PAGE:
The failure in the twentieth century to create a socialist paradise in Auckland is not reducible to the outmanoeuvring of the left in council or national politics. The question of control of the city is inseparable from the fundamental question of control of the means of production. As Mike Davis puts it; ‘There is absolutely no reformist government anywhere in the world that can deal with the serious and major issues of urban inequality, because it will not take on property values, land inflation etc. Until you start talking about confiscating the incriminating land value or socialising land or systems of limited equity in land, you cannot control the city, you cannot achieve any real equality in it.’
The fundamental struggle over the city is not between council and developer, between Town Hall and the Beehive but between two great classes struggling for power in the city of sails. The working class of Auckland and the ruling class daily wage a fierce battle that has existed since settlement. 1890, 1913, 1951, 1984, 1991 – all years when class war burst out of the workplace and into the community and the contours of power relations in the epoch to come decided in decisive and often violent battles. Low intensity warfare has taken place over control over Auckland’s resources for much of the last two decades. Ownership of the ports secured by radio talkback-led activism. Water rights defended with reconnection. Privatisation of state housing resisted through occupations. Bulk funding of schools sabotaged by wildcat strikes. Mining of Great Barrier Island derailed by mega-marches. Industrial disputes in Auckland are often confrontational, sometimes violent. This is the city where the builders union was bankrupted by a civil liberty case against an official calling a scab a scab. Where the drivers’ union secretary was jailed in Mt. Eden prison for heeding a call from the Waiheke ferry workers for solidarity action.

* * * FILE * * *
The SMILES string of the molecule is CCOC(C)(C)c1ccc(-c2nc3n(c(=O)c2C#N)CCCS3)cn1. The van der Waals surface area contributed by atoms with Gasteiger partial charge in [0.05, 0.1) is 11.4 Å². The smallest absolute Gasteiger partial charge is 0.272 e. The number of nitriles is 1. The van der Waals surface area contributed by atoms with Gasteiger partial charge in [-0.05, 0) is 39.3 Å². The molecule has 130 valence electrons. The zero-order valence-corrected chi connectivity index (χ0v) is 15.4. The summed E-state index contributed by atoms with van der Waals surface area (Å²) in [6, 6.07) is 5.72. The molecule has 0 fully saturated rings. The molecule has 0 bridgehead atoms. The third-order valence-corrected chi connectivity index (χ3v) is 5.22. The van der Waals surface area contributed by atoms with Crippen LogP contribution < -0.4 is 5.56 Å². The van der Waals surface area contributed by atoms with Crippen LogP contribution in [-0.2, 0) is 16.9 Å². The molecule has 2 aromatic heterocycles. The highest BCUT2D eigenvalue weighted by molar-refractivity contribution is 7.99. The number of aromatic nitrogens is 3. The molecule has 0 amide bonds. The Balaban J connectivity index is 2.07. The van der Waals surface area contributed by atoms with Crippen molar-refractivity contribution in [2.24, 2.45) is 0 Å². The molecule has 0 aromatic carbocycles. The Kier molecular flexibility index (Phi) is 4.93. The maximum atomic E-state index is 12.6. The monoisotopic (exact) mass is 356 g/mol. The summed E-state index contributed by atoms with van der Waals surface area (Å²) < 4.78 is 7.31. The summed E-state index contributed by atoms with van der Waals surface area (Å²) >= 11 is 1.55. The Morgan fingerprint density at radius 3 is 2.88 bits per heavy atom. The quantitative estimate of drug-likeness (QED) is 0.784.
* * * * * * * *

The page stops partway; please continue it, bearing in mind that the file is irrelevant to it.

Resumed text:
Class tension in volcano city never ceases. The rich and powerful will greatly resent the utopian aspirations of the Auckland Plan, especially that provision calling for more council housing. This is always the first mistake of reformists. To believe that they can gradually create an accomodation between social values and the capitalist economics. That they can ameliorate the worst elements of capitalism away without a struggle. As David Harvey sums up his latest book, The Enigma of Capital, “Capitalism will never fall on its own. It will have to be pushed. The accumulation of capital will never cease. It will have to be stopped. The capitalist class will never willingly surrender its power. It will have to be dispossessed.”